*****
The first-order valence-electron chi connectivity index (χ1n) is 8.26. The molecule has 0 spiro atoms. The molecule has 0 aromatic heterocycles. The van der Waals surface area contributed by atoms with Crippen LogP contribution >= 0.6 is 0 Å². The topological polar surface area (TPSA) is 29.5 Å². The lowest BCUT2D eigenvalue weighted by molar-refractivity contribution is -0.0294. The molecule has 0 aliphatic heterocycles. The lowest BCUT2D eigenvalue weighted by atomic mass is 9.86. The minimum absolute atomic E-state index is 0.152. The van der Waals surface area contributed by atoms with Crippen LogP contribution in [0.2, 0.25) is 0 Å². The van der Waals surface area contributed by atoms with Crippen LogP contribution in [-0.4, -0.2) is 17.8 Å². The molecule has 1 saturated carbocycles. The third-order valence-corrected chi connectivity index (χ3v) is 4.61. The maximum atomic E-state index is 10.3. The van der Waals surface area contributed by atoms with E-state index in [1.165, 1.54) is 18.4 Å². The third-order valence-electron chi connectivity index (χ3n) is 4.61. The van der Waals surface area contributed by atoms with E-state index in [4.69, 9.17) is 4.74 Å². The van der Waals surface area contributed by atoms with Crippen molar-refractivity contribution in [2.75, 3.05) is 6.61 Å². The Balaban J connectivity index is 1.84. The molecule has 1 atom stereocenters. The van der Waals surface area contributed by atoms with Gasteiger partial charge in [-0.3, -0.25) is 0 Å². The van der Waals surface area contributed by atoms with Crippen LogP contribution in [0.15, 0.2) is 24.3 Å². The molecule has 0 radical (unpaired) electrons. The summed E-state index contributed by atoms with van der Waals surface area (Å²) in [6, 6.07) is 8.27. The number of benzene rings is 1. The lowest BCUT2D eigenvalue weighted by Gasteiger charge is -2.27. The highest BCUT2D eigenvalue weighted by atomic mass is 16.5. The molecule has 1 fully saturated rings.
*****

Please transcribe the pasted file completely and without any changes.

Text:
The first-order valence-electron chi connectivity index (χ1n) is 8.26. The molecule has 0 spiro atoms. The molecule has 0 aromatic heterocycles. The van der Waals surface area contributed by atoms with Crippen LogP contribution >= 0.6 is 0 Å². The topological polar surface area (TPSA) is 29.5 Å². The lowest BCUT2D eigenvalue weighted by molar-refractivity contribution is -0.0294. The molecule has 0 aliphatic heterocycles. The lowest BCUT2D eigenvalue weighted by atomic mass is 9.86. The minimum absolute atomic E-state index is 0.152. The van der Waals surface area contributed by atoms with Crippen LogP contribution in [0.2, 0.25) is 0 Å². The van der Waals surface area contributed by atoms with Crippen LogP contribution in [-0.4, -0.2) is 17.8 Å². The molecule has 1 saturated carbocycles. The third-order valence-corrected chi connectivity index (χ3v) is 4.61. The maximum atomic E-state index is 10.3. The van der Waals surface area contributed by atoms with E-state index in [1.165, 1.54) is 18.4 Å². The third-order valence-electron chi connectivity index (χ3n) is 4.61. The van der Waals surface area contributed by atoms with E-state index in [4.69, 9.17) is 4.74 Å². The van der Waals surface area contributed by atoms with Crippen molar-refractivity contribution in [2.75, 3.05) is 6.61 Å². The Balaban J connectivity index is 1.84. The molecule has 1 atom stereocenters. The van der Waals surface area contributed by atoms with Gasteiger partial charge in [-0.3, -0.25) is 0 Å². The van der Waals surface area contributed by atoms with Crippen LogP contribution in [0.15, 0.2) is 24.3 Å². The molecule has 0 radical (unpaired) electrons. The summed E-state index contributed by atoms with van der Waals surface area (Å²) in [6, 6.07) is 8.27. The number of benzene rings is 1. The lowest BCUT2D eigenvalue weighted by Gasteiger charge is -2.27. The highest BCUT2D eigenvalue weighted by atomic mass is 16.5. The molecule has 1 fully saturated rings.